Dear Malcolm Turnbull,
Articles from The Australian Independent Media Network
In my last post on Walter Miller’s A Canticle for Leibowitz, I was wondering about the differences between science fiction, speculative fiction and fantasy. This book falls squarely into the fantasy category, exhibiting what I think could be considered its defining characteristics: an imagined society where some element of magic, or paranormal power, is at work in everyday life.
Politics is by nature adversarial. For all the noble talk of compromise, it is not about consensus, but conflict. It’s not about finding a point of balance, rather a push toward ideological extremes. In a two party system such as ours you can think of this dynamic as being something like a see-saw.
First, a riddle – what’s the difference between the two men in the featured image? I’ll give you the answer at the end, but it begins: “One is a man who misjudged the electorate and his political career is over…”
So February starts something like this:
Tony – I’m going to consult more. What do you want? What do you see as the way forward?
The Backbench – We want a new leader.
Abbott’s address to the Press Club was a “please don’t sack me speech”. He was begging for his job. It was not about popularity, but competency he said. The problem is just that. He has proven to be incompetent.
“I promise to be more consultative, more collegiate”. Mark Reilly pointed out that he had made that promise 15 times in the last five years.
Last night, we witnessed the first cracks in the wall of solidarity in the Liberal Party opening up.
Western Australian liberal MP Dr Dennis Jensen broke ranks with his fellow MPs and called for a leadership spill. He made the call in an interview with Leigh Sales on ABC’s 7.30. Dr Jensen stated that he had received many calls from other MPs, all of whom wanted a leadership change.
It’s in the air right now. You can actually taste it. The knives are out. The phones are running hot. How many more clichés can you fit in one paragraph? Politics can be a savage sport, a blood sport. And it generally is when opposing parties face off in parliament. But when the fighting starts within a party, when friend becomes foe, that’s when the blood starts to flow.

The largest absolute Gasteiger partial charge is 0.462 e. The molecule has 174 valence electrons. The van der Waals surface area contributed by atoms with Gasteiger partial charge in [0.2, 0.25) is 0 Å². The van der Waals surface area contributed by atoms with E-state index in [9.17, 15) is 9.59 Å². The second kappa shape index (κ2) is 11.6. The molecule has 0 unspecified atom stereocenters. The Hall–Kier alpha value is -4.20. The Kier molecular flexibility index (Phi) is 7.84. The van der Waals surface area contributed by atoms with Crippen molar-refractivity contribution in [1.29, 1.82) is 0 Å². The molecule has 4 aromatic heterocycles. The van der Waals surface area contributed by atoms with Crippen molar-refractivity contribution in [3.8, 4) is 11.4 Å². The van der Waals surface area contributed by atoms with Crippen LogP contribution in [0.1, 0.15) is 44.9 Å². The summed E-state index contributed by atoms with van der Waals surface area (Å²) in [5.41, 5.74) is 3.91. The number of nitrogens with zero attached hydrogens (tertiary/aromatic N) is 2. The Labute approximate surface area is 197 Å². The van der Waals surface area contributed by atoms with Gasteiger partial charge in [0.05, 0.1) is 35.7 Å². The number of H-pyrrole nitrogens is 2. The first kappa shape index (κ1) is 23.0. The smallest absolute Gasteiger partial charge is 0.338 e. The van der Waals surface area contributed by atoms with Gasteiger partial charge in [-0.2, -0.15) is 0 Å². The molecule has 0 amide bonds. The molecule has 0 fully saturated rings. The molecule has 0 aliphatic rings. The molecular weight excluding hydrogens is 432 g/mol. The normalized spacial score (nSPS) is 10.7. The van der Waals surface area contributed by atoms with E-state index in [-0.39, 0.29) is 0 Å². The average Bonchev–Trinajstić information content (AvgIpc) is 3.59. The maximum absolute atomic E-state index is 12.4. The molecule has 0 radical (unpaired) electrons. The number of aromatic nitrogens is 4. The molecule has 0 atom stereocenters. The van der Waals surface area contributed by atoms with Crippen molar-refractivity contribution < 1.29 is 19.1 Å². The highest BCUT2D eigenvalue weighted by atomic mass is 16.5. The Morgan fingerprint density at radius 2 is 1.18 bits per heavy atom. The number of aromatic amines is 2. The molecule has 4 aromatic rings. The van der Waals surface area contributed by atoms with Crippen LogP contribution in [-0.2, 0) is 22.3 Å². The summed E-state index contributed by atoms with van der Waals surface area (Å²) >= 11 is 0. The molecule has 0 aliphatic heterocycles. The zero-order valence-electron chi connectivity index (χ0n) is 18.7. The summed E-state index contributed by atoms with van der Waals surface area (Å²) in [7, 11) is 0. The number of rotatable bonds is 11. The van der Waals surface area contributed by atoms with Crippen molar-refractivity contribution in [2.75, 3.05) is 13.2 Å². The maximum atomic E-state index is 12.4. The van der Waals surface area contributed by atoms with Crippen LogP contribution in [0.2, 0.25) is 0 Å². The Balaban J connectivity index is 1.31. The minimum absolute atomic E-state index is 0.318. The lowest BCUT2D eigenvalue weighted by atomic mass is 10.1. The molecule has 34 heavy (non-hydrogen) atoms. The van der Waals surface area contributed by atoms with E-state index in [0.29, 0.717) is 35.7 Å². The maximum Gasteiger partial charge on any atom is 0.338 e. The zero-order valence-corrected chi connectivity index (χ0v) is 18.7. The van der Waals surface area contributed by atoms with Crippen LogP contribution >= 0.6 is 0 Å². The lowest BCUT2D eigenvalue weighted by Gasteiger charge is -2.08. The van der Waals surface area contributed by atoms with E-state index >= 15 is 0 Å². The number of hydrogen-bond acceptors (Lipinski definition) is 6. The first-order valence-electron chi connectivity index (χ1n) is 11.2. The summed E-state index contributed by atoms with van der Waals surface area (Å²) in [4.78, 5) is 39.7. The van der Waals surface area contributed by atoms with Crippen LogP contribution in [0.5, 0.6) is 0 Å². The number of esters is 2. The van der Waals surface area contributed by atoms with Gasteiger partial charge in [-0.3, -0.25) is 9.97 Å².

Paul Dellit has written some excellent political articles for The AIMN, so it came as some surprise that he is better known for his screenplay writing. Thomas Keneally, in a recent review of one of Paul’s screenplays I wrote: “I liked your screenplay and plot very much” and went on to describe it as “a very interesting and well-wrought script”.
Guest blogger Peter Martin offers a common sense solution to the new left wing Greek government’s ‘debt crisis’.
Peter Martin is not in anyway associated with, or should be mistaken for, the columnist of the same name who writes for Fairfax.
Today Tony Abbott addressed the National Press Club with what his colleagues were describing as a make or break speech. It was his chance to outline his plan for the future and to make his pitch as to why he is the best man to lead us into that future.
He then proceeded to spend the majority of the speech talking about the “Rudd/Gillard/Rudd catastrophe”. He obviously has a different idea of what future means than I do, or is it that that is all Tony can do?